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Writing history is rearranging the furniture, bringing a disregarded item into the light, polishing it up, finding surprises in the drawers. That is what Ophelia Field has done in The Kit-Cat Club, a bold and hugely entertaining book. We know what the members looked like from their portraits in the National Portrait Gallery, painted by Sir Godfrey Kneller for the publisher Jacob Tonson. At Barn Elms, west of Putney, where Tonson’s house became the club’s summer quarters, the portraits lined the walls of the room where the living originals talked and drank. Men only, of course. Women were ornamental. Chosen beauties — the Kit-Cat “toasts” — became celebrities. Marital domesticity came nowhere.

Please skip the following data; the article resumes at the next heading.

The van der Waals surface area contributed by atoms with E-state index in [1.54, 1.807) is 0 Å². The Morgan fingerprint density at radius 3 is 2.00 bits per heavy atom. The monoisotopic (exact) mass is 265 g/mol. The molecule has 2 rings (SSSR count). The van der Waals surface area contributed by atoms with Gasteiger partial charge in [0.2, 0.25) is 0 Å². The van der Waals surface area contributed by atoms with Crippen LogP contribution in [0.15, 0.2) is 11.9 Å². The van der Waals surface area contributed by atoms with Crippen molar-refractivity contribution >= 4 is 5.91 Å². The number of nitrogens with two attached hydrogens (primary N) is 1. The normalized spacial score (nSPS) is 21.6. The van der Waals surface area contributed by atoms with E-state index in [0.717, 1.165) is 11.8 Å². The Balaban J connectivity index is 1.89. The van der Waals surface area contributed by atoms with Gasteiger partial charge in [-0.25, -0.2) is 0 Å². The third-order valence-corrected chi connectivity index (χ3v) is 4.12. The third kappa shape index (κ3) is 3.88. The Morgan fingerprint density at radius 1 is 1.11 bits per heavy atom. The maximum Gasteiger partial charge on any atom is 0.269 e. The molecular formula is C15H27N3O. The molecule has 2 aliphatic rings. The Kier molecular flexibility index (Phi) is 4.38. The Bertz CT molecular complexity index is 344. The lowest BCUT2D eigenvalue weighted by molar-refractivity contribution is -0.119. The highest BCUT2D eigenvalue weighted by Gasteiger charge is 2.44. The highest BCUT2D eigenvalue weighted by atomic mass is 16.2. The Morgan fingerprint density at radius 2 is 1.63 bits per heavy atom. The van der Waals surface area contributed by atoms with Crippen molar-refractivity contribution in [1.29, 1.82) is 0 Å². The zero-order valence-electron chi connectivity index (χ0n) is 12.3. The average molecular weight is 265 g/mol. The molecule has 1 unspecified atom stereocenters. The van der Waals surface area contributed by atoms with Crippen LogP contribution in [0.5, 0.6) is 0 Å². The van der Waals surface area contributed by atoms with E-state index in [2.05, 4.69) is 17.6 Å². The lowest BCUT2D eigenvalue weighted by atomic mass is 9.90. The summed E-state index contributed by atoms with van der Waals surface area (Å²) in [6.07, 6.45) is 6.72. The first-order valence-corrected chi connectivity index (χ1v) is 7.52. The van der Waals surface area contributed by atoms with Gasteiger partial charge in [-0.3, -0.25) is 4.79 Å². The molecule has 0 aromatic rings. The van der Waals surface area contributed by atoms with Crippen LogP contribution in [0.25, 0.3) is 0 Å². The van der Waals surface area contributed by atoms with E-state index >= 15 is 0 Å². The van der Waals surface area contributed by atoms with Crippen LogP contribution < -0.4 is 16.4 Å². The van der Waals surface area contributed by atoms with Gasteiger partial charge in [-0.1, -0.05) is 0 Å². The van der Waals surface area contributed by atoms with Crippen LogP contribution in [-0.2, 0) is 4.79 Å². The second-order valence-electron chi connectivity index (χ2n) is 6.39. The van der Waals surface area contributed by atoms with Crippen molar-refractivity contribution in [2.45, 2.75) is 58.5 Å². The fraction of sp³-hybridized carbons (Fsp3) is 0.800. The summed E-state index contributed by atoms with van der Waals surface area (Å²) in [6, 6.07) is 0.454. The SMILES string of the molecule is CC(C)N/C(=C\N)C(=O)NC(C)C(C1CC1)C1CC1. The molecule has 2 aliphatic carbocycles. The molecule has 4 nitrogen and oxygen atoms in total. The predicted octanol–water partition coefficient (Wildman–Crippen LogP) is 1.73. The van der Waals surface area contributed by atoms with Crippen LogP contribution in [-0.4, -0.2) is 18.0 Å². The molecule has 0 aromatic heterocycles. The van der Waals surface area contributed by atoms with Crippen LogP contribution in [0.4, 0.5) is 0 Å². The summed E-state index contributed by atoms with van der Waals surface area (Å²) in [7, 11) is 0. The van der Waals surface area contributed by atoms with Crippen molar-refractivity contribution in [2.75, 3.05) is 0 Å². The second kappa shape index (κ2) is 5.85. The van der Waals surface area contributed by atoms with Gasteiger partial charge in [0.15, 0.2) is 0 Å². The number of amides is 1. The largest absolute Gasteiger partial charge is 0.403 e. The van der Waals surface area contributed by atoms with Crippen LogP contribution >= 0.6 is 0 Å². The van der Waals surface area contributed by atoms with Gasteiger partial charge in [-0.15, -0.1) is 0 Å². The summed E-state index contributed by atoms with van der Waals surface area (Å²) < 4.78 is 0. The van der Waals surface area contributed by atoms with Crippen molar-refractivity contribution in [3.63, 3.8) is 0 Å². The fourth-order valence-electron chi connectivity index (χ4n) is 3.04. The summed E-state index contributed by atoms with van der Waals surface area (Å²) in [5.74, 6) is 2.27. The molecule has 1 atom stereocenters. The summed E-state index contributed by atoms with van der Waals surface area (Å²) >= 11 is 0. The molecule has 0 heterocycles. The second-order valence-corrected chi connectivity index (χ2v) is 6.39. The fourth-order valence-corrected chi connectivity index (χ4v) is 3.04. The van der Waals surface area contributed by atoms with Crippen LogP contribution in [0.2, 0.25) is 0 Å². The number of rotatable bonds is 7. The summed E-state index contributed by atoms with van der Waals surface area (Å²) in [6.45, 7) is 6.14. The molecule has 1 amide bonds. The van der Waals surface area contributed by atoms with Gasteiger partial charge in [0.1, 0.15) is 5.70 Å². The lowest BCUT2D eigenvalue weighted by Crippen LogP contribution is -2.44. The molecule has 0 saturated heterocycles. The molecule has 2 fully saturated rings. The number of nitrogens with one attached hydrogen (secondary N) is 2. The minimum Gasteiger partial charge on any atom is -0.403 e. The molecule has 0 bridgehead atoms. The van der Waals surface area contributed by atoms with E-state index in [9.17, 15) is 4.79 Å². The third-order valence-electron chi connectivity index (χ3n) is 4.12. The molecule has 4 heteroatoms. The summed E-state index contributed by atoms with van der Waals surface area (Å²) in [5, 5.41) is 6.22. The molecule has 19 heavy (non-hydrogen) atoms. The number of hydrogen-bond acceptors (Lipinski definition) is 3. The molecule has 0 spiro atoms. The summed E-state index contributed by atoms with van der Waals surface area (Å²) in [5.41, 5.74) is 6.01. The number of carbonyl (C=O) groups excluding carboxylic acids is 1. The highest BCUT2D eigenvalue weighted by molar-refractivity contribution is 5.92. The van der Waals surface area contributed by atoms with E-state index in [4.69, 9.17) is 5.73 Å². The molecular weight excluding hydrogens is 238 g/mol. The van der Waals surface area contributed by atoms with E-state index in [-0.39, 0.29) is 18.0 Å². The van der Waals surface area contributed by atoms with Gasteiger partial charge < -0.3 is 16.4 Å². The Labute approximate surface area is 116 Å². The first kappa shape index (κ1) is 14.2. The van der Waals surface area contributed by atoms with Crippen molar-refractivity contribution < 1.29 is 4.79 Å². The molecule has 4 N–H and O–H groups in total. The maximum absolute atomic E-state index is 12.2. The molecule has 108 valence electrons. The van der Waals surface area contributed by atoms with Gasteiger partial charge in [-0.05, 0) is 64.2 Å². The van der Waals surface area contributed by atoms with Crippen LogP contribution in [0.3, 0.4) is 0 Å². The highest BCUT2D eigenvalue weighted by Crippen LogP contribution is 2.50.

The origins of the club are apocryphal, but it appears to have been founded as a convivial literary dining club at the Cat and Fiddle in Gray’s Inn Lane in the last couple of years of the 17th century. It was hosted by Tonson, and the innkeeper was Kit Cat, a pastry cook ­famous for his pies. The membership comprised aspiring writers — notably Congreve, Prior, Stepney, Vanbrugh, Addison and Steele — and rich and influential Whigs, such as the Lords Somers and Montagu, the Earl of Dorset, and assorted grandees. Patronage was the key and point of the club. The aristos and ­politicos found glamour in befriending the young authors, who gained enormously in status — a marketable asset in itself, even if the cash flow did not always match their new social positions. Patrons found it easier to get jobs for the boys than to put their hands in their own pockets. As a result, some literary Kit-Cats scraped by with portfolios of ludicrous sinecures. Others made serious parallel or subsequent careers as MPs and in diplomacy and public service. The Kit-Cat members were outward looking and international in their interests; the culture they promoted was the best of Englishness combined with European breadth. This was reflected in their achievements in poetry, theatre, opera, architecture and gardening, as well as in governance. (They were not really interested in science.) Party politics, high culture and the betterment of civil society were treated as indivisible. Kit-Cat authors produced propaganda for Whig policies, which included social reform, strong opposition to the return of the absolutist and Catholic Stuarts, and support of the Hanoverian succession and the Duke of Marlborough’s militarism. The club flourished for two decades, and at its peak had about 40 members.

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